Gay Soldiers in Ancient Greece

April 3, 2007 at 11:10 AM | Posted in History | 7 Comments

While I was researching for an article about Greece, I came across this interesting piece of trivia. Apparently during ancient times, there was a group of Greek soldiers called the Sacred Band of Thebes, which was formed by Theban commander Gorgidas in 4th century BC.
The Sacred Band of Thebes was composed of 150 pairs of male lovers (300 in total, which was coincidentally the number of soldiers led by King Leonidas I in the Battle of Thermopylae as depicted in the movie 300). It was believed then that lovers in battle would fight more fiercely and therefore invincible than soldiers who didn’t have a bond. This concept was according to Plato’s Symposium.

It is interesting to note and kind of surprising that homosexuality already existed in ancient times, and that ancient Greeks practiced pederasty and celebrated love between males in symposia. I could hardly imagine Greek warriors fighting side by side with their male lovers. In recent years, films about Greek battles like Troy and 300 show us a different depiction. Audiences are led to believe that these Greek soldiers were heterosexual males who had wives and children. Now I’m wondering whether Achilles’ love for his cousin Patroclus was just brotherly love or not; or whether King Leonidas had homosexual tendencies towards his 300 men. Hmm, What do you think?

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  1. that was an interesting article.

    “It was believed then that lovers in battle would fight more fiercely and therefore invincible than soldiers who didn’t have a bond.” – this might be true because lovers in general tend to do everything to protect each other… isn’t that sweeet ^_^

  2. Patroklos wasn’t Achilles’ brother at all, it’s just the movie Troy that made them family, because in reality, they were indeed lovers.
    (You should read the original Ilias, he’s not the only one)

  3. Oh really? I have this vague recollection of my English class in high school that Patroclus was Achilles’ cousin. Hm, I might be wrong then. Thanks for pointing that out 😉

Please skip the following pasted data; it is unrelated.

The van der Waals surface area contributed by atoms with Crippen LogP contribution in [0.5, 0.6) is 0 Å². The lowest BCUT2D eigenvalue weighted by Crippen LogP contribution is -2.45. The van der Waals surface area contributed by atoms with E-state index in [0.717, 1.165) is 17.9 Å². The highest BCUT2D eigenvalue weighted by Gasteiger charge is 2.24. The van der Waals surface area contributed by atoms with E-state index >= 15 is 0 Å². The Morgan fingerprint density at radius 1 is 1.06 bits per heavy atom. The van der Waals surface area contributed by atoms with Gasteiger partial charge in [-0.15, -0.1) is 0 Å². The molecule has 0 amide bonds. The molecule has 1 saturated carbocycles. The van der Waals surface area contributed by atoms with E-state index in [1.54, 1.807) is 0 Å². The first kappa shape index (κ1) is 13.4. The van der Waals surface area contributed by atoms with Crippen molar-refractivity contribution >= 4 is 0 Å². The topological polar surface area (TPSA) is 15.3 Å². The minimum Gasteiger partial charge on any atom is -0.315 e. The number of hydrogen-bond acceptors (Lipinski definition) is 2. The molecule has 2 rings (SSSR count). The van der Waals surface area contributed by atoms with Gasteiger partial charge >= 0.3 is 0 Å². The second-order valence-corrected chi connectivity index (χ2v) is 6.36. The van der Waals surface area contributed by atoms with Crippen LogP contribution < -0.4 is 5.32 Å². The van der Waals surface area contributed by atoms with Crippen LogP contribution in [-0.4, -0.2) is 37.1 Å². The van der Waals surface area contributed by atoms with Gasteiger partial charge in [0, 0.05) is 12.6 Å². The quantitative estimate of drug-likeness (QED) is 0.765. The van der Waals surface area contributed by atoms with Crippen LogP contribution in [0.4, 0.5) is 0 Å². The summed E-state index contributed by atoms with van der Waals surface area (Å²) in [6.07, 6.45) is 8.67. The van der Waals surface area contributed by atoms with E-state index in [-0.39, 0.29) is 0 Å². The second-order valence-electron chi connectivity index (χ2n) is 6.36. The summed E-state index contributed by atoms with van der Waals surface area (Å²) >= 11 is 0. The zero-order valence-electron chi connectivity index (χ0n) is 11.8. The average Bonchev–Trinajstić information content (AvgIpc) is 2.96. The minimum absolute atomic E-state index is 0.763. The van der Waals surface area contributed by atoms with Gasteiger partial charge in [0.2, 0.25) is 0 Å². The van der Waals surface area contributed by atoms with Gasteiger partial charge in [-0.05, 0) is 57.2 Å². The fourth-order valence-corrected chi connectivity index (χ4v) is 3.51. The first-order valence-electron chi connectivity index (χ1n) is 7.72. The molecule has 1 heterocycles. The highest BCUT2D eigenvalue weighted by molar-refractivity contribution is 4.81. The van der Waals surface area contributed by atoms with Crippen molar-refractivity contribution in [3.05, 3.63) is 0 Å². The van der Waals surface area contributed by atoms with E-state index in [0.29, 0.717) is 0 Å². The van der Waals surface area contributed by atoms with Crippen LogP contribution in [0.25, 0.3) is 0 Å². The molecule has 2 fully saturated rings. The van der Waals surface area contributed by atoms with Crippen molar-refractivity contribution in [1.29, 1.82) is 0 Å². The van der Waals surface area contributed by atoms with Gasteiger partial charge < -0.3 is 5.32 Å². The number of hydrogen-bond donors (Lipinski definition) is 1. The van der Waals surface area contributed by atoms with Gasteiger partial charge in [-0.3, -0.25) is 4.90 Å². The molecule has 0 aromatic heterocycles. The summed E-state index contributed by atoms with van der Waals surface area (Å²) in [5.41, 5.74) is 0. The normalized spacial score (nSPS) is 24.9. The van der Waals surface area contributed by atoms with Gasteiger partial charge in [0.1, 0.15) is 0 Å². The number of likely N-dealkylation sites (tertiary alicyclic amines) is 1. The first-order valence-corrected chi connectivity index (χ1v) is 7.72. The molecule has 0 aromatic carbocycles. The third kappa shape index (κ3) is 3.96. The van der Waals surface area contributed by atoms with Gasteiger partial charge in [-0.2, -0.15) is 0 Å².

• He was his cousin but they also had feelings involved with each other

  4. I think you definatly need to read more about the situation.
    First of all, it’s not called “homosexuality”, they’re not gay. It’s called “pederasty”, the relationship between an older man and a younger man. When a young man first started to grow a beard he was no longer attractive to older men, that gives you an idea of how old the young men were. The whole world does not fall into gay, straight or bisexual.
    Troy was wildy innaccurate, but in the text the relationship between Achilles and Patroclus can be interpreted either way. At the time when pederasty was acceptable, their relationship was pederastic. Interpreted now, they’re just good friends.
    In the movie 300, the King mocks the Greeks for pederasty, so it can be assumed that in the highly inaccurate movie that the King at least does not approve of this behaviour, although it probably took place.

  5. Well its hard to say. The ancient Greeks did have pederasty. They believed it played an important role in their society for a younger male to be guided by his elder. In turn for wisdom, hunting, farming and fighting knowledge, the younger male would submit to the older. It was important that the men were married to women for procreation and took responsibility for his family, but sexual pleasure came from homosexuality. It was looked down upon for two older males to copulate and especially frowned upon for the receiver. It was believed in Greek mythology that Zeus took a boy named Ganymede to Olympus with a golden eagle to be his lover. Since Herra could not harm the boy, her vengeance was by starting the Trojan war to punish the Greeks. There is no mention of Leonidis or the 300 ever being lovers in history, but with the structure of society at this time, they may have had male lovers that werent soldiers and thus made them fight harder for his land and people. Greek society frowned on two grown men being lovers, so I doubt the soldiers engaged with each other.

  6. Actually the real patroclus wasn’t Achilles’ cousin it was his gay lover but the movie changed it


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